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U.S. House votes to repeal ‘Don’t Ask, Don’t Tell’

The U.S. House of Representatives passed a stand-alone repeal of the military’s “Don’t Ask, Don’t Tell” policy this afternoon. The House previously passed a measure to overturn the policy as part of a piece of defense legislation, but recent repeal stalls in the Senate prompted House leaders to revisit the issue.

The final vote total was 250 to 175.

Some 15 Republicans voted for repeal. Only five Republicans voted for repeal when the House took on the measure earlier in the year.

In the debate leading up to a final vote on the bill, U.S. Rep. John Lewis (D-Ga.) made an impassioned plea on the House floor for passage.

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Frank pessimistic about pro-LGBT legislation

U.S. Rep. Barney Frank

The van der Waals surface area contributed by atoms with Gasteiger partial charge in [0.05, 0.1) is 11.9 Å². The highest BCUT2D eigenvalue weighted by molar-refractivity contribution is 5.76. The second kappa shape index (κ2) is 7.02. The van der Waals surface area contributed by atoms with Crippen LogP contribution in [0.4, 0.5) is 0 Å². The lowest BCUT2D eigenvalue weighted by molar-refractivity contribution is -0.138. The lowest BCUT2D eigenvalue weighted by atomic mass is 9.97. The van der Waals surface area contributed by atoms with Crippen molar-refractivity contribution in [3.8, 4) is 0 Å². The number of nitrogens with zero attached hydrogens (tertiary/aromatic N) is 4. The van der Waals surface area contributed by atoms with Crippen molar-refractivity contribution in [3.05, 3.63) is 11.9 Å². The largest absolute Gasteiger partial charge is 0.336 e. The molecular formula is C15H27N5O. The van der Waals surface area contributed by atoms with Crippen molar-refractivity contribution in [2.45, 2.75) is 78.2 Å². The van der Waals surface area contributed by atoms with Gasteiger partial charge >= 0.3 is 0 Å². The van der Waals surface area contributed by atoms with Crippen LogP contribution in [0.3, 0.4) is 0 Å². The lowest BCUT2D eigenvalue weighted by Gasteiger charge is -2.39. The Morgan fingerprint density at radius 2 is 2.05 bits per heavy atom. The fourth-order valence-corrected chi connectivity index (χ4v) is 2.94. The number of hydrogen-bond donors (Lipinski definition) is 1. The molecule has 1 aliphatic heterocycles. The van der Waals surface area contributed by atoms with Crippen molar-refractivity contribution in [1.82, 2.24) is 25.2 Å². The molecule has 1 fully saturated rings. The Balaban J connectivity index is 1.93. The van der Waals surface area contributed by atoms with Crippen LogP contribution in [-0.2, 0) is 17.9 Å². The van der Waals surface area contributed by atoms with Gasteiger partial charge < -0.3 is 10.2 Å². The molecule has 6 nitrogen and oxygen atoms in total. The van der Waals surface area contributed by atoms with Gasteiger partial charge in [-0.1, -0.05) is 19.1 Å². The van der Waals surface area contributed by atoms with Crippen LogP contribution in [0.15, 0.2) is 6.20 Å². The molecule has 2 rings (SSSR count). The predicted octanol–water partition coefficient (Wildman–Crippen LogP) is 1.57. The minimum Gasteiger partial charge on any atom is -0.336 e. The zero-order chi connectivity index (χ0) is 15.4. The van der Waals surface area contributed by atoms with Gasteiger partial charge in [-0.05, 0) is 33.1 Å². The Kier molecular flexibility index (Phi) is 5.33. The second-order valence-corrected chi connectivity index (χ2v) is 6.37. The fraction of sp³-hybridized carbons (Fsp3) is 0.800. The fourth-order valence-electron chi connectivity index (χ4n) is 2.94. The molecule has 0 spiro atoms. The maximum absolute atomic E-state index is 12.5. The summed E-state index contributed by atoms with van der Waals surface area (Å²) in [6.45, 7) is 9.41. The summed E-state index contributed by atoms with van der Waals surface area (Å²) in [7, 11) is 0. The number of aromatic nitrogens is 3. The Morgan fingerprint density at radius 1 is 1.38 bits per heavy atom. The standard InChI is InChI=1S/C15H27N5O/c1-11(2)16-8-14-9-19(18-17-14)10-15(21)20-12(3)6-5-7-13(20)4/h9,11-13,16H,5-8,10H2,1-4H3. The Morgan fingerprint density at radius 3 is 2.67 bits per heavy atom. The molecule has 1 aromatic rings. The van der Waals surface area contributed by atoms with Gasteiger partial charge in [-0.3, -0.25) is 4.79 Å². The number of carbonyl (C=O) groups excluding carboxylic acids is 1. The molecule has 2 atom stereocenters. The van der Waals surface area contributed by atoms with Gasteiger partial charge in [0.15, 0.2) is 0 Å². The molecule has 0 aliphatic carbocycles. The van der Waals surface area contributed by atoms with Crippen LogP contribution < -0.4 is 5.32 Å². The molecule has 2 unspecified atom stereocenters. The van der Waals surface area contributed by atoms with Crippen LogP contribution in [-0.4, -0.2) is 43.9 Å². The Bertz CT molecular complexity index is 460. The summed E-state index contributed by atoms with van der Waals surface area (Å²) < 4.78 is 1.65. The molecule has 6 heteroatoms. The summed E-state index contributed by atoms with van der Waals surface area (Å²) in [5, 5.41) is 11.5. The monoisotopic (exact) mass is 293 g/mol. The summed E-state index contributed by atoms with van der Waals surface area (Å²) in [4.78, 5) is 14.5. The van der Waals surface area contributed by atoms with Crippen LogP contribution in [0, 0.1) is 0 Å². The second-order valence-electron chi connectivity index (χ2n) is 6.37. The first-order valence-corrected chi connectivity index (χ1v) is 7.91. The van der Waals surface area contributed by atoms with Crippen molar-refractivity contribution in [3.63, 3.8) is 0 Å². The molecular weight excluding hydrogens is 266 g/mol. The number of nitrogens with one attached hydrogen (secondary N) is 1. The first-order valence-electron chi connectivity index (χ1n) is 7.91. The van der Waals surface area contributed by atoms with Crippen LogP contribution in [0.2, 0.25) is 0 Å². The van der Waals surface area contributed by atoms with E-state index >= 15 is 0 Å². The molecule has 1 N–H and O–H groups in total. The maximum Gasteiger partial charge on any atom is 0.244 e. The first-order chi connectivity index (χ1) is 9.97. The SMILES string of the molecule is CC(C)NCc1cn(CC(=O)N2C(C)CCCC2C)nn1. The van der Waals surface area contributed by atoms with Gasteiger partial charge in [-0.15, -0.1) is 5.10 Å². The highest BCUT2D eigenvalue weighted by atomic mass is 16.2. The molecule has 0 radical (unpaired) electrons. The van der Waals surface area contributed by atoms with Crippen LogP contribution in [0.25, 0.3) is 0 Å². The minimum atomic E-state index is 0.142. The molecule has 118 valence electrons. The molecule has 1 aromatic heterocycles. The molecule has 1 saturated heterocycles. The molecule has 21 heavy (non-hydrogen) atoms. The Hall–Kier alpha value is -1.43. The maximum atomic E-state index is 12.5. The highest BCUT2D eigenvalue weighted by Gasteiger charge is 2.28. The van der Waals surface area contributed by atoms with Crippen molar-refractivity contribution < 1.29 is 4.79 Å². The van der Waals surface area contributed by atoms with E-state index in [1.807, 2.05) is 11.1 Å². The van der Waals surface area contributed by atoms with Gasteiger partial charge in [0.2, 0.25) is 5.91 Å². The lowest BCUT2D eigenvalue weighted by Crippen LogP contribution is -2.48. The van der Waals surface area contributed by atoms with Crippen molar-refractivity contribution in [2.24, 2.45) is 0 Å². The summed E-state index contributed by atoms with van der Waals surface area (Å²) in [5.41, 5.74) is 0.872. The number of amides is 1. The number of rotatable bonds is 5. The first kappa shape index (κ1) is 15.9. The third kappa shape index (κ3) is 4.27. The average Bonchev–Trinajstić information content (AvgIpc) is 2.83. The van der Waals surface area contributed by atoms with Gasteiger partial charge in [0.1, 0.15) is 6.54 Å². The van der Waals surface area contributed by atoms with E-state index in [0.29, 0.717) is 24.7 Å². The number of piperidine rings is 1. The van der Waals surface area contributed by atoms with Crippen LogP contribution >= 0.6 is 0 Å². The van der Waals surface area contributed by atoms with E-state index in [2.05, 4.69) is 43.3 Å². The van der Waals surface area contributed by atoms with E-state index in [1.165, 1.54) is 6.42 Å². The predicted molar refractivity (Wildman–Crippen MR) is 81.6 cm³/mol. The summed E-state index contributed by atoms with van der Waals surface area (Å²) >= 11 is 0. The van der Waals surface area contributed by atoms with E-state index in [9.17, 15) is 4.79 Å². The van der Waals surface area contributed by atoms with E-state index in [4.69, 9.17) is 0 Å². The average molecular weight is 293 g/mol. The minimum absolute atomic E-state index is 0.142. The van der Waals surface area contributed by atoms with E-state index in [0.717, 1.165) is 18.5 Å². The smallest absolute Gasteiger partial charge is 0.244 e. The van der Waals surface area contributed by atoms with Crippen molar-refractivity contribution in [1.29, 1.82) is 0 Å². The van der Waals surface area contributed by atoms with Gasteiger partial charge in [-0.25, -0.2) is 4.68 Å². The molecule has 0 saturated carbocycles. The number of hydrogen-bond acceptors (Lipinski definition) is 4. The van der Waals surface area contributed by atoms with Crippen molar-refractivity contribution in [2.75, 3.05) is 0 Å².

U.S. Rep. Barney Frank (D-Mass.) told the Washington Blade today that he sees “zero chance” of any pro-LGBT legislation coming out of the House of Representatives in the next two years while under Republican control.

“It will be a status quo,” Frank told the paper. “They don’t have the votes to hurt us but we don’t have the votes to advance anything in the cause.”

Frank won a tough reelection battle during the midterm elections against Tea Party-backed Sean Bielat. The win secures his 16th term in the House.

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Frank: ENDA will get House committee vote this month

Barney Frank (D) and Tammy Baldwin (D)

Legislation can be like a train: It runs on a track, makes certain stops along the way, and is often attached to other trains. But in Congress, the train doesn’t run on time.

Last September, gay Rep. Barney Frank (D-Mass.) said the Employment Non-Discrimination Act (ENDA) would likely get a House committee vote in September and a floor vote that fall. Didn’t happen.